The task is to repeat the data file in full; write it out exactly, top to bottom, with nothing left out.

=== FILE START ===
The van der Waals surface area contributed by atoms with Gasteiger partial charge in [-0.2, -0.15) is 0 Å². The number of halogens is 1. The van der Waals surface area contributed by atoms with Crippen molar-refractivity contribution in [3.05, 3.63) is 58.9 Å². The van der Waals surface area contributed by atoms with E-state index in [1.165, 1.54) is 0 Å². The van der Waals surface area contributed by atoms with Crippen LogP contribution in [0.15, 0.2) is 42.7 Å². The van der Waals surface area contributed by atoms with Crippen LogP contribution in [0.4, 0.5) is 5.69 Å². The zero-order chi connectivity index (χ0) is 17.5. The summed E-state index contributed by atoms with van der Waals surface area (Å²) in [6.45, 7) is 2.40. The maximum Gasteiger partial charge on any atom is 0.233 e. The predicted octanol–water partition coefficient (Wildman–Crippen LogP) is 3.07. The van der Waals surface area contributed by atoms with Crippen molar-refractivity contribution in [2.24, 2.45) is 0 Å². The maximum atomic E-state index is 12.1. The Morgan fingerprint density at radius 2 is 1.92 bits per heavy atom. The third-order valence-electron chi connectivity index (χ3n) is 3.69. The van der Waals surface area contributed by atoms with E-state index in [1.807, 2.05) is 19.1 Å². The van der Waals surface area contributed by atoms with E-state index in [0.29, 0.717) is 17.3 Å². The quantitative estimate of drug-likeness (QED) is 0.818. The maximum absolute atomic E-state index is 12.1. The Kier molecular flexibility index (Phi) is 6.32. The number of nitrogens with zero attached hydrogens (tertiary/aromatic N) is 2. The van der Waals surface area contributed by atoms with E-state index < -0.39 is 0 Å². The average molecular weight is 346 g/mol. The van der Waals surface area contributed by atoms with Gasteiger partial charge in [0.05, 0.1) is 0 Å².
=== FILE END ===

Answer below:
The van der Waals surface area contributed by atoms with Gasteiger partial charge in [-0.2, -0.15) is 0 Å². The number of halogens is 1. The van der Waals surface area contributed by atoms with Crippen molar-refractivity contribution in [3.05, 3.63) is 58.9 Å². The van der Waals surface area contributed by atoms with E-state index in [1.165, 1.54) is 0 Å². The van der Waals surface area contributed by atoms with Crippen LogP contribution in [0.15, 0.2) is 42.7 Å². The van der Waals surface area contributed by atoms with Crippen LogP contribution in [0.4, 0.5) is 5.69 Å². The zero-order chi connectivity index (χ0) is 17.5. The summed E-state index contributed by atoms with van der Waals surface area (Å²) in [6.45, 7) is 2.40. The maximum Gasteiger partial charge on any atom is 0.233 e. The predicted octanol–water partition coefficient (Wildman–Crippen LogP) is 3.07. The van der Waals surface area contributed by atoms with Crippen molar-refractivity contribution in [2.24, 2.45) is 0 Å². The maximum atomic E-state index is 12.1. The Morgan fingerprint density at radius 2 is 1.92 bits per heavy atom. The third-order valence-electron chi connectivity index (χ3n) is 3.69. The van der Waals surface area contributed by atoms with E-state index in [1.807, 2.05) is 19.1 Å². The van der Waals surface area contributed by atoms with E-state index in [0.29, 0.717) is 17.3 Å². The quantitative estimate of drug-likeness (QED) is 0.818. The maximum absolute atomic E-state index is 12.1. The Kier molecular flexibility index (Phi) is 6.32. The number of nitrogens with zero attached hydrogens (tertiary/aromatic N) is 2. The van der Waals surface area contributed by atoms with E-state index < -0.39 is 0 Å². The average molecular weight is 346 g/mol. The van der Waals surface area contributed by atoms with Gasteiger partial charge in [0.05, 0.1) is 0 Å².